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The Nomos of Border-Making Practices: The Chaco War, League of Nations and Indigenous Dispossession

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The Nomos of Border-Making Practices: The Chaco War, League of Nations and Indigenous Dispossession

Braiden, Michelle (2014) The Nomos of Border-Making Practices: The Chaco War, League of Nations and Indigenous Dispossession. Masters thesis, Concordia University.

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Abstract

The Chaco War (1932-1935) was a border war fought between Bolivia and Paraguay over the Chaco Boreal, a vast expanse of land in the centre of South America that was (and still is) traditional indigenous territory. This thesis analyzes a document published by the League of Nations on the conflict, The Report of the League of Nations Commission on the Chaco Dispute Between Bolivia and Paraguay, from the perspective of critical border studies. The League of Nations considered itself a disinterested third party arbitrator in the dispute. The central argument of this thesis is that the League was not a disinterested party and that its Report on the Chaco War is not a neutral retelling of the events of the Chaco War. Rather, the League’s Report is an expression of dominant Western border-making practices and exemplifies the way in which the border discourses of the interwar period failed to recognize indigenous sovereignty with respect to land, law and custom. This thesis therefore inquires into the relationship between borders and spatial imaginaries as embedded in three discourses of indigenous dispossession: the doctrine of just war, the legal principle of uti possidetis de jure and the legal concept of terra nullius. The work of Carl Schmitt is used to highlight the links between these border-making discourses and indigenous dispossession. Schmitt’s concept of the nomos is discussed in relation to the spatial order of the League of Nations and its attempts to uphold the Westphalian paradigm of international law while simultaneously claiming to be a humanitarian institution.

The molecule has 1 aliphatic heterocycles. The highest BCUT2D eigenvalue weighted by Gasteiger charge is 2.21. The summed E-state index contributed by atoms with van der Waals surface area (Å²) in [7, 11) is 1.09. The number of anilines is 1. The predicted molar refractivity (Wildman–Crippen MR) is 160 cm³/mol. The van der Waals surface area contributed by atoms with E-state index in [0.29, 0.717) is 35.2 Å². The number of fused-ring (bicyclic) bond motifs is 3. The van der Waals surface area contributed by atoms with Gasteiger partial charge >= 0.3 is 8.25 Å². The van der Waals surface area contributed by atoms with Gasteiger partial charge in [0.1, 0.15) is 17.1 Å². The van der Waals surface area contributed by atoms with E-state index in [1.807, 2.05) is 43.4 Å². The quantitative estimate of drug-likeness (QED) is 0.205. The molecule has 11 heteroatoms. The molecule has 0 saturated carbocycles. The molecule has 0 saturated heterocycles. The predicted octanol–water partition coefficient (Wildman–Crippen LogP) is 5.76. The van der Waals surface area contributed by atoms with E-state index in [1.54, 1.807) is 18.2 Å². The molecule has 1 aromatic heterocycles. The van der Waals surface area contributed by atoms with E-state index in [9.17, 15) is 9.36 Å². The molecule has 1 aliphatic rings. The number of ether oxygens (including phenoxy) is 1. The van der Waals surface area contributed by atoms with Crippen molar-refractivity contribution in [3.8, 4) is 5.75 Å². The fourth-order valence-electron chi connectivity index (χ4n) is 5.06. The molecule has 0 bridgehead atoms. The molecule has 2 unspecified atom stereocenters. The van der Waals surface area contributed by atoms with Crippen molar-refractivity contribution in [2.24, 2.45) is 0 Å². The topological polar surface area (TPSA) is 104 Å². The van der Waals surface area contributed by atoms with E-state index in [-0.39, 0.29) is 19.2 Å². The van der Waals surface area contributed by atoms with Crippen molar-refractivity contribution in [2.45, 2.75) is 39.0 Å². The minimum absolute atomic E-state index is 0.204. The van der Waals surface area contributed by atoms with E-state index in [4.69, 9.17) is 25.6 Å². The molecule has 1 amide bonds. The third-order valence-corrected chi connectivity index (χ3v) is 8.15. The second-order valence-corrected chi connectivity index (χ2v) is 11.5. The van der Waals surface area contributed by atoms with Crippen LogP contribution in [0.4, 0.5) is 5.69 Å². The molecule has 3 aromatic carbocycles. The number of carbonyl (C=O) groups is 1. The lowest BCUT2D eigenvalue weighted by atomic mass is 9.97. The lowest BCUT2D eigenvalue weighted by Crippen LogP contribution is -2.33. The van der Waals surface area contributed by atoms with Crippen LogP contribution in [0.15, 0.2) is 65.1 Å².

Divisions:Concordia University > Faculty of Arts and Science > Geography, Planning and Environment
Item Type:Thesis (Masters)
Authors:Braiden, Michelle
Institution:Concordia University
Degree Name:M. Sc.
Program:Geography, Urban & Environmental Studies
Date:August 2014
Thesis Supervisor(s):Gould, Kevin
ID Code:978939
Deposited By: MICHELLE BRAIDEN
Deposited On:11 Nov 2014 15:30
Last Modified:18 Jan 2018 17:48
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